This week’s Travel Photo of the Week takes us to the United Arab Emirates to meet a Dromedary camel. This photo was taken in the Empty Quarter or Rub’ al Khali on the Arabian peninsula. At 250,000 square miles it is the largest sand desert in the world. An area made famous by the legendary explorer Wilfred Thesiger and well documented in his book The Arabian Sands, it is now far more notable for it’s vast crude oil deposits.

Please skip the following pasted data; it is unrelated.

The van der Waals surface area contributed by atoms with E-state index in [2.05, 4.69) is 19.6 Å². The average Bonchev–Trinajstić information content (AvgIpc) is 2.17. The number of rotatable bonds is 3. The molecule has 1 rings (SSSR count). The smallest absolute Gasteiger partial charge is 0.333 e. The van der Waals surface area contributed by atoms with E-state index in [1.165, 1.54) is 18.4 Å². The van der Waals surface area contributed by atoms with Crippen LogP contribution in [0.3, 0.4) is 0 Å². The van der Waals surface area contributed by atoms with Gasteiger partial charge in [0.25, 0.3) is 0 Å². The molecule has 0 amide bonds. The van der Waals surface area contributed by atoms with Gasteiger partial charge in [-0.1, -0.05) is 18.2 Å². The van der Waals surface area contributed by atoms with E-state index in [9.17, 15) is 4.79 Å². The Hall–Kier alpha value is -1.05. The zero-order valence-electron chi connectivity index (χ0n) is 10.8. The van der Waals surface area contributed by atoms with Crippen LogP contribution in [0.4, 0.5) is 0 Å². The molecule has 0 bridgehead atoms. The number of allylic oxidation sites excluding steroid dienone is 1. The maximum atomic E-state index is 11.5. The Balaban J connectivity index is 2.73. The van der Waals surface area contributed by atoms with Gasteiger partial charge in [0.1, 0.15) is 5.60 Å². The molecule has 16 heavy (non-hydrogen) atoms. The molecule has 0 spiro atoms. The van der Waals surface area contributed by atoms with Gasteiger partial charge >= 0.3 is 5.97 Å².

Camels are often referred to as the ships of the desert as they were once the only way to traverse large sections of desert and their slow steady rocking gait is similar to that of a rolling sea. Once a symbol of wealth and utilized as both dowries and currency, camels still play an important role to the remaining few Bedouins clinging to their traditional lifestyle. Dromedary camels are not just utilized for transportation, they are an important source of meat and milk in an otherwise barren landscape. The wool considered of high quality is used for tents, rugs, and clothing to ward off the nighttime chill in the desert. The skin is made into shoes, bags, and water containers. Today they are also used for entertainment both for tourists and within the popular world of camel racing. Their comically large eyelashes are useful for protecting the eyes in harsh sandy environments. Dromedary camels or Arabian camels have one large hump and differ from their smaller relatives the bactrian or Asian camel which have two humps. They are related to the alpacas and llamas of South America.